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Now you’re ready.TM
Today, business as usual isn’t the same as we used to know. While some companies sustained on-premises teams throughout the coronavirus pandemic—and some more have returned to that recently—many organizations still operate in a fully-remote or hybrid work environment.
As such, these evolving work environments have created new challenges for business continuity, including new and evolving risks for resilience management.
Unfortunately, many resilience and security teams were just not prepared to respond to challenges created by the rapid adoption of these remote teams. And while many have adapted over the past two years, the reality for most organizations is that remote and hybrid environments are likely now part of the new normal.
In fact, according to respondents in the 2022 Global BCM Compensation Report, about 60% anticipate having a hybrid work solution with one to four days in the office and the rest remaining remote.
So, how do you mature your business continuity program alongside these work environment changes? How do you know which new risks exist and how can your organization better plan to respond?
Recently, the Federation of European Risk Management Associations (FERMA) announced it has released a new tool to help organizations better manage remote work risks. Organizations that complete the associated questionnaire can gain insight into their remote work risks and their potential consequences from the perspectives of:
The goal here is more than just risk identification. It’s about determining how likely a risk may occur and what its impact on operations may be. This can help your organization better understand how to mitigate those risks and better align response plans to your existing policies—or identify areas where your organization should focus on closing gaps.
FERMA is not the only organization taking a closer look at remote work risk mapping. Both the World Health Organization (WHO) and the International Labour Organization (ILO) are addressing measures focused on work-related issues created in these new remote work environments. That includes a brief addressing health and safety issues for remote workers.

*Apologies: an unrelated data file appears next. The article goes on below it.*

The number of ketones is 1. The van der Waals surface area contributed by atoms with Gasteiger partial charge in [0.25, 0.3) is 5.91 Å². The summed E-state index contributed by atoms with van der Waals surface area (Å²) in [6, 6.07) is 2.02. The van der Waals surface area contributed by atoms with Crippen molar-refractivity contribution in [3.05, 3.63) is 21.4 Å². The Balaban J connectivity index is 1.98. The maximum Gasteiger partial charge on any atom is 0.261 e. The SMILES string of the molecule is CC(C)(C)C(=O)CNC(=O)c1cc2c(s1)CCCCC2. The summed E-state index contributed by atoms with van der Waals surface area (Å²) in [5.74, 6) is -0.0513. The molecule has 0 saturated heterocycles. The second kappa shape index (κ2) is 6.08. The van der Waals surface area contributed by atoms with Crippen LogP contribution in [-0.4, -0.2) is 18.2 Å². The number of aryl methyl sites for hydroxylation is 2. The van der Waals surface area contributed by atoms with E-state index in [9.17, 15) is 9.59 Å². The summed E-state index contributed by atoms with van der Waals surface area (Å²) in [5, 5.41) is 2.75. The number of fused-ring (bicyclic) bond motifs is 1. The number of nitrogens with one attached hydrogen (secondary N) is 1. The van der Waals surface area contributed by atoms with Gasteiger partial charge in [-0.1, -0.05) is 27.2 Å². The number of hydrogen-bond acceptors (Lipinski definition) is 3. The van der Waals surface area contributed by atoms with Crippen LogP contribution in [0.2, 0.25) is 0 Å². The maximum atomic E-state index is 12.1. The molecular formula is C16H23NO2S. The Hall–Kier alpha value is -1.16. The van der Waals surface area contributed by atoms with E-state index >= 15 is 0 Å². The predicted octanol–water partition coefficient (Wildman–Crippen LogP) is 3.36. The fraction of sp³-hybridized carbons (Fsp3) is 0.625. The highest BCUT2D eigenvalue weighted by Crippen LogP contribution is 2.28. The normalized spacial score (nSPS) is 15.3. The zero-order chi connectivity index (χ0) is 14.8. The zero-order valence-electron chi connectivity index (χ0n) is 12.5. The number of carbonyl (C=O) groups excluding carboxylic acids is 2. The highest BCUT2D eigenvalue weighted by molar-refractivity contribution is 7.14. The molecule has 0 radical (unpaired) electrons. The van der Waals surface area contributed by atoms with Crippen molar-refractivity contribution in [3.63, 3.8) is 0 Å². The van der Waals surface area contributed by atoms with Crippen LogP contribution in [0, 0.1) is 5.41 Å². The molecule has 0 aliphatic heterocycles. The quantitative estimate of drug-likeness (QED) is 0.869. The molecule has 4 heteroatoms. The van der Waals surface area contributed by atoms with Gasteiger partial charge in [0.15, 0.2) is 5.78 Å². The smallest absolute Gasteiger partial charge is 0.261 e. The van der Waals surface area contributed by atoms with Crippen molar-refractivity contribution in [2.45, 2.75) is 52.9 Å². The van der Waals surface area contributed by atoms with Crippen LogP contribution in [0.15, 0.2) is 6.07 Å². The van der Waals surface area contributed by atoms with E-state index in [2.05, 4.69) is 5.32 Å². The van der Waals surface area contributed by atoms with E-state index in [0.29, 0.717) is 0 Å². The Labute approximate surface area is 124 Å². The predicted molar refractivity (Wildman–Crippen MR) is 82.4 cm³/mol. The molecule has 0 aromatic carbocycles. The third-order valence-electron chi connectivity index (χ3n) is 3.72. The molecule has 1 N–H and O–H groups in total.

Considering the rapid adoption of remote work for many organizations, the reality today is that health and safety for remote workers—and how to effectively continue important operations should either or both be affected—may be unchartered waters for most business continuity teams.
Historically, for most organizations, these business continuity and operational resilience issues have been approached from an on-premises perspective. Not only is looking at these potential business continuity issues through a remote-work lens new, it’s also something that’s vast and difficult to get a handle on the range of circumstances a remote worker may operate in that could negatively affect an organization’s resilience—especially for workers who are remotely responsible for critical tasks and services.
Without proper planning, according to the report developed by WHO and ILO, the impact of these types of disruptions may have a significant impact on the resilience of all organizations, regardless of size or industry. That’s why the two organizations have come together to encourage others to give serious consideration and planning into issues that may affect remote workers’ health and safety.
Some of the key issues addressed in the report include concerns about the impact on remote workers for:
According to the BCM Compensation Report, only 6% of respondents anticipate that they will be 100% back in office post-pandemic.
So, how can your organization better understand new risks that hybrid work environments create, evaluate the impact on your operational resilience, and make plans to address these issues, while still also ensuring preparedness for other risks for on-premises and hybrid workers?
The WHO/ILO report makes some of these recommendations:
But what about other risks beyond those related to employee health and safety? Remote work also introduces a range of operational risks, especially in terms of technology.
For example, as we’ve seen since the pandemic, there has been an increase in cyber-attacks, specifically phishing schemes and ransomware attacks. This is often proliferating in environments where employees are allowed to use their own devices to complete work tasks at home.
Understanding these types of risks and establishing plans to mitigate or remediate them are paramount to managing your resilience management program. This was already a daunting task for teams trying to inventory and track on-premises technologies. It’s even more challenging in a remote or hybrid work environment.
Remember, if you don’t know which assets might impact your important services (and who uses them where for what) it’s impossible to build effective response and recovery strategies. If you’re using static documents such as spreadsheets or word processing tools to track all of this information, you’ll likely feel like this isn’t just a challenge; it’s impossible.
Instead, consider using a SaaS-based resilience management tool such as Castellan to help you identify and inventory all of your assets; understand and document your critical processes, services, vendor and customer relationships; conduct effective risk analysis and business impact analysis for those critical services; and make plans to mitigate security risks and gaps as they’re discovered.
Need help understanding new and emerging risks created by fully remote or hybrid remote environments? Contact a Castellan advisor today and we can get you on the right path to better understanding all of your risks and how to close gaps to ensure business resilience.
Now you’re ready.TM
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